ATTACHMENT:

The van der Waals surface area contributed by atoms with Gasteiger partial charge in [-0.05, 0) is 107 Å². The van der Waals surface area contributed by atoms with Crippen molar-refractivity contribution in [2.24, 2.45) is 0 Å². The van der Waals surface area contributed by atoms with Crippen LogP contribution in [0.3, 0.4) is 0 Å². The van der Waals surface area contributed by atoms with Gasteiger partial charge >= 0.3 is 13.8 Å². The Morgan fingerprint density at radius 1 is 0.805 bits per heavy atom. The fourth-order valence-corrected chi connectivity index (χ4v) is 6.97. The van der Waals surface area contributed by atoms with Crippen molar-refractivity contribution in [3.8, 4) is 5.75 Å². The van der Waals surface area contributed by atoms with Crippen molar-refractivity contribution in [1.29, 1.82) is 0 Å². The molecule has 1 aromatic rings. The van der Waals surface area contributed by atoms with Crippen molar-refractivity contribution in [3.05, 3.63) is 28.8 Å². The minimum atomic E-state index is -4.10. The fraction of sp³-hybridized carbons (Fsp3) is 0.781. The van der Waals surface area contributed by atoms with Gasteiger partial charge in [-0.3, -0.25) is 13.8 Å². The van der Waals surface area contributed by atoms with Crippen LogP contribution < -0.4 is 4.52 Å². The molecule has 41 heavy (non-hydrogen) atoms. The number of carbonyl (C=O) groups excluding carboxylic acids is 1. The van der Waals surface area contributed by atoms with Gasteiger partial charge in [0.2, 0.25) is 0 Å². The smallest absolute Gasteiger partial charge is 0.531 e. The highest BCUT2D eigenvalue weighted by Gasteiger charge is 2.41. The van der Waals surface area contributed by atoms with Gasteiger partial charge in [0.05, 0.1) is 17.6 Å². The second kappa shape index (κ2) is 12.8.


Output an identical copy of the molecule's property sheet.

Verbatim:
The van der Waals surface area contributed by atoms with Gasteiger partial charge in [-0.05, 0) is 107 Å². The van der Waals surface area contributed by atoms with Crippen molar-refractivity contribution in [2.24, 2.45) is 0 Å². The van der Waals surface area contributed by atoms with Crippen LogP contribution in [0.3, 0.4) is 0 Å². The van der Waals surface area contributed by atoms with Gasteiger partial charge >= 0.3 is 13.8 Å². The Morgan fingerprint density at radius 1 is 0.805 bits per heavy atom. The fourth-order valence-corrected chi connectivity index (χ4v) is 6.97. The van der Waals surface area contributed by atoms with Crippen molar-refractivity contribution in [3.8, 4) is 5.75 Å². The van der Waals surface area contributed by atoms with Crippen molar-refractivity contribution in [1.29, 1.82) is 0 Å². The molecule has 1 aromatic rings. The van der Waals surface area contributed by atoms with Crippen molar-refractivity contribution in [3.05, 3.63) is 28.8 Å². The minimum atomic E-state index is -4.10. The fraction of sp³-hybridized carbons (Fsp3) is 0.781. The van der Waals surface area contributed by atoms with Gasteiger partial charge in [-0.3, -0.25) is 13.8 Å². The van der Waals surface area contributed by atoms with Crippen LogP contribution < -0.4 is 4.52 Å². The molecule has 41 heavy (non-hydrogen) atoms. The number of carbonyl (C=O) groups excluding carboxylic acids is 1. The van der Waals surface area contributed by atoms with Gasteiger partial charge in [0.2, 0.25) is 0 Å². The smallest absolute Gasteiger partial charge is 0.531 e. The highest BCUT2D eigenvalue weighted by Gasteiger charge is 2.41. The van der Waals surface area contributed by atoms with Gasteiger partial charge in [0.05, 0.1) is 17.6 Å². The second kappa shape index (κ2) is 12.8.